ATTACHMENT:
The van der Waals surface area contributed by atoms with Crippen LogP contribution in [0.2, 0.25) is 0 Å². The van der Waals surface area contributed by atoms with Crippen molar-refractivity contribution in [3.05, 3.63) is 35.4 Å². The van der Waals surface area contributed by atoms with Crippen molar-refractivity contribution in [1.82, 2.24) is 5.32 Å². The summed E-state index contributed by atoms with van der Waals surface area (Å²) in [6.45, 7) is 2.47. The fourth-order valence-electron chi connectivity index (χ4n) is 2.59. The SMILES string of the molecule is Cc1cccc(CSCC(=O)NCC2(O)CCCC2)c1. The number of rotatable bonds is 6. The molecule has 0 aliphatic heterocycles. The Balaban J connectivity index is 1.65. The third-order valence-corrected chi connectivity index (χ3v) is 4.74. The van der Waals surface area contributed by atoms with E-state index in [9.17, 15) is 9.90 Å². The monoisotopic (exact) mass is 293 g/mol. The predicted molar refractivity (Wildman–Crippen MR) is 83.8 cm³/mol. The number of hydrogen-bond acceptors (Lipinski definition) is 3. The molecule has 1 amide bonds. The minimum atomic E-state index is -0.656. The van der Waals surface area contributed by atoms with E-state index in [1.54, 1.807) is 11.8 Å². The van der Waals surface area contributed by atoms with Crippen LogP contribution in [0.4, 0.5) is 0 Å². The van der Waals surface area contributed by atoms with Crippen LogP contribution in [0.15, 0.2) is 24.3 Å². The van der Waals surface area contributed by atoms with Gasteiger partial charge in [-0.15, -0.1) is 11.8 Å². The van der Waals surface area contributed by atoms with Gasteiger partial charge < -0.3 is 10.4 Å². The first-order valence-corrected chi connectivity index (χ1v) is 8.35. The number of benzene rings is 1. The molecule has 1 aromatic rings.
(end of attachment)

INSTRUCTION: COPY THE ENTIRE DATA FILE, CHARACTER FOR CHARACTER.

The van der Waals surface area contributed by atoms with Crippen LogP contribution in [0.2, 0.25) is 0 Å². The van der Waals surface area contributed by atoms with Crippen molar-refractivity contribution in [3.05, 3.63) is 35.4 Å². The van der Waals surface area contributed by atoms with Crippen molar-refractivity contribution in [1.82, 2.24) is 5.32 Å². The summed E-state index contributed by atoms with van der Waals surface area (Å²) in [6.45, 7) is 2.47. The fourth-order valence-electron chi connectivity index (χ4n) is 2.59. The SMILES string of the molecule is Cc1cccc(CSCC(=O)NCC2(O)CCCC2)c1. The number of rotatable bonds is 6. The molecule has 0 aliphatic heterocycles. The Balaban J connectivity index is 1.65. The third-order valence-corrected chi connectivity index (χ3v) is 4.74. The van der Waals surface area contributed by atoms with E-state index in [9.17, 15) is 9.90 Å². The monoisotopic (exact) mass is 293 g/mol. The predicted molar refractivity (Wildman–Crippen MR) is 83.8 cm³/mol. The number of hydrogen-bond acceptors (Lipinski definition) is 3. The molecule has 1 amide bonds. The minimum atomic E-state index is -0.656. The van der Waals surface area contributed by atoms with E-state index in [1.54, 1.807) is 11.8 Å². The van der Waals surface area contributed by atoms with Crippen LogP contribution in [0.4, 0.5) is 0 Å². The van der Waals surface area contributed by atoms with Crippen LogP contribution in [0.15, 0.2) is 24.3 Å². The van der Waals surface area contributed by atoms with Gasteiger partial charge in [-0.15, -0.1) is 11.8 Å². The van der Waals surface area contributed by atoms with Gasteiger partial charge < -0.3 is 10.4 Å². The first-order valence-corrected chi connectivity index (χ1v) is 8.35. The number of benzene rings is 1. The molecule has 1 aromatic rings.